RECOMMENDED READING: “What’s Next For The Muslim Brotherhood?”

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Ahram Online has posted a report an analysis on what is described as the phenomenon of “small factions of younger members of the Muslim Brotherhood” joining ISIS. The report begins:

September 2, 2015 It has been speculated, but this week it went from the assumed into the effectively announced: small factions of younger members of the Muslim Brotherhood are finding their way to join the most recent and harshest version of political Islamic militant groups: Islamic State (IS).

The frontpage story of the Cairo daily Al-Shorouk by Muslim Brotherhood expert-journalist Mohamed Khayyal quoted informed sources within the oldest political Islam group of a limited but significant split of a small group of younger Muslim Brotherhood members from the mother organisation after having lost hope that their organisation would be spared the ‘systematic security persecution’ that has been unabated since the ouster of the Muslim Brotherhood from power on 3 July 2013, following 30 June nationwide demonstrations calling for President Mohamed Morsi, a leader of the group, to step down one year after having assumed his position.

On several Twitter and Facebook accounts, members of the Muslim Brotherhood who are now settling away from Egypt in several Arab, Middle Eastern and African states, lamented the development and blamed it fully on what they qualified as harsh oppression by the security forces in Egypt of its members, irrespective of the degree of their political activism or lack thereof.

‘It was coming round the corner for a few months,’ said a source close to the Brotherhood group. ‘There has been recently voices within the group suggesting that the Muslim Brotherhood is being treated from state and society as a terrorist group when it is not, and that if the members of the group know they are designated militant anyway, then they might as well pursue the militant path,’ he added.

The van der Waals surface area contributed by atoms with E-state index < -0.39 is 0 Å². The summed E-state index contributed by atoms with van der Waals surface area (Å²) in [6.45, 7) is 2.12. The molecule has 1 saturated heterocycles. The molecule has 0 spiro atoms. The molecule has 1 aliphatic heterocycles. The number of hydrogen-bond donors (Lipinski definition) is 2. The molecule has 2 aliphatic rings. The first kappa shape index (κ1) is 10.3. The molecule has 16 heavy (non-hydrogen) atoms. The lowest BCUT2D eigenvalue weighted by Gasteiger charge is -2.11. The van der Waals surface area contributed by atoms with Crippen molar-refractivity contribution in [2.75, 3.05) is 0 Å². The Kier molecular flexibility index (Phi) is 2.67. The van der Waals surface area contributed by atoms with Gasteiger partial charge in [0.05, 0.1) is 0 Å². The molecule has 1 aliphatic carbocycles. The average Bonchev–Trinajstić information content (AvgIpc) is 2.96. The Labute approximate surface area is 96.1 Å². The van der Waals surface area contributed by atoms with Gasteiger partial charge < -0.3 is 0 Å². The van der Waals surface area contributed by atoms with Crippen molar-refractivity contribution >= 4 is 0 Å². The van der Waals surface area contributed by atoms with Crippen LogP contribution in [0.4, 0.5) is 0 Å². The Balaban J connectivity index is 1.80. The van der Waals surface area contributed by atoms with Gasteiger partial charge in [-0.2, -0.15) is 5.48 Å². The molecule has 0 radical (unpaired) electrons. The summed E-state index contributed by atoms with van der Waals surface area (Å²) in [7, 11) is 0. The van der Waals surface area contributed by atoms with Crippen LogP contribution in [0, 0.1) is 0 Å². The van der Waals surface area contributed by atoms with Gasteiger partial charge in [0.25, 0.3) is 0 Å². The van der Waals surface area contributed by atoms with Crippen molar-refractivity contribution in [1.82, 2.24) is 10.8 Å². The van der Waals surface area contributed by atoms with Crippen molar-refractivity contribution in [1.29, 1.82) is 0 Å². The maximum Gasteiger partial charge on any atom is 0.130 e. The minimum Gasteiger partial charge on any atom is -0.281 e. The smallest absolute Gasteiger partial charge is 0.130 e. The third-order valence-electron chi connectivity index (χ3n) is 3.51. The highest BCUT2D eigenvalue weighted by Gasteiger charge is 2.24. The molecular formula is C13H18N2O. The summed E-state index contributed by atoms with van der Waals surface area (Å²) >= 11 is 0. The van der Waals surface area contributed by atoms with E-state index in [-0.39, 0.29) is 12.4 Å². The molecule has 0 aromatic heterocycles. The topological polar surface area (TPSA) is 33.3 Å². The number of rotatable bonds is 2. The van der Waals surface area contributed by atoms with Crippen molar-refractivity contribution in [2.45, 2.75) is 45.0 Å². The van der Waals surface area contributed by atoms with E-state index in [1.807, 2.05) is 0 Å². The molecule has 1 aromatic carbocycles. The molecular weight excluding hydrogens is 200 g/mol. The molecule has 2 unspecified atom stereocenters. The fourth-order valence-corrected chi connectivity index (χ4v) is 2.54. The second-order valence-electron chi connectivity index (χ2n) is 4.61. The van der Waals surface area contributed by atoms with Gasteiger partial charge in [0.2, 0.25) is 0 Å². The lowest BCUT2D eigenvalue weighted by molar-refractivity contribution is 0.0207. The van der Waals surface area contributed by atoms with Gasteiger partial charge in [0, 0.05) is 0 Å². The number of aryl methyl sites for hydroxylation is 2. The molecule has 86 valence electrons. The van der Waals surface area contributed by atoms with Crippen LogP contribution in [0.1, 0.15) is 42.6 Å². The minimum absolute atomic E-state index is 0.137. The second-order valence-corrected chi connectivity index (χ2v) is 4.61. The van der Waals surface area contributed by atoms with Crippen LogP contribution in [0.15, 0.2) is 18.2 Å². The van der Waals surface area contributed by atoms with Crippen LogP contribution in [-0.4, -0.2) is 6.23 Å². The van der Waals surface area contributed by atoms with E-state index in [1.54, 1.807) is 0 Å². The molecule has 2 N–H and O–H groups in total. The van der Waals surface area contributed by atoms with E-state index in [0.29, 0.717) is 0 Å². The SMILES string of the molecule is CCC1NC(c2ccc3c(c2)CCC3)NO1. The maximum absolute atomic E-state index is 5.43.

The article goes on to make what we believe to be a highly salient point:

Researcher in the affairs of political Islamic groups Ahmed Ban concurs that the aggressive security approach, which has been targeting members of the Muslim Brotherhood, ‘has been only a catalyst for this recent wave of radicalisation.’

However, Ban insists that ‘it is only a catalyst and not the prime mover there — the prime locomotive for this transformation is the very base of the Muslim Brotherhood religious-political creed, that is not at all opposed to the accommodation of militant choices.’

‘In fact, this is the prime choice of the Muslim Brotherhood and it was only put aside when the group felt it was either too costly from the security perspective, or un-needed from the political perspective; but this is what they believe in anyway,’ Ban argued.

The GMBDW has noted that the behavior of the Egyptian government has often been used as the sole explanation for what appears to be the phenomenon of increasing violence stemming from part of the Egyptian Muslim Brotherhood. We believe this is not a complete explanation as noted in the above passage.

Read the rest here.

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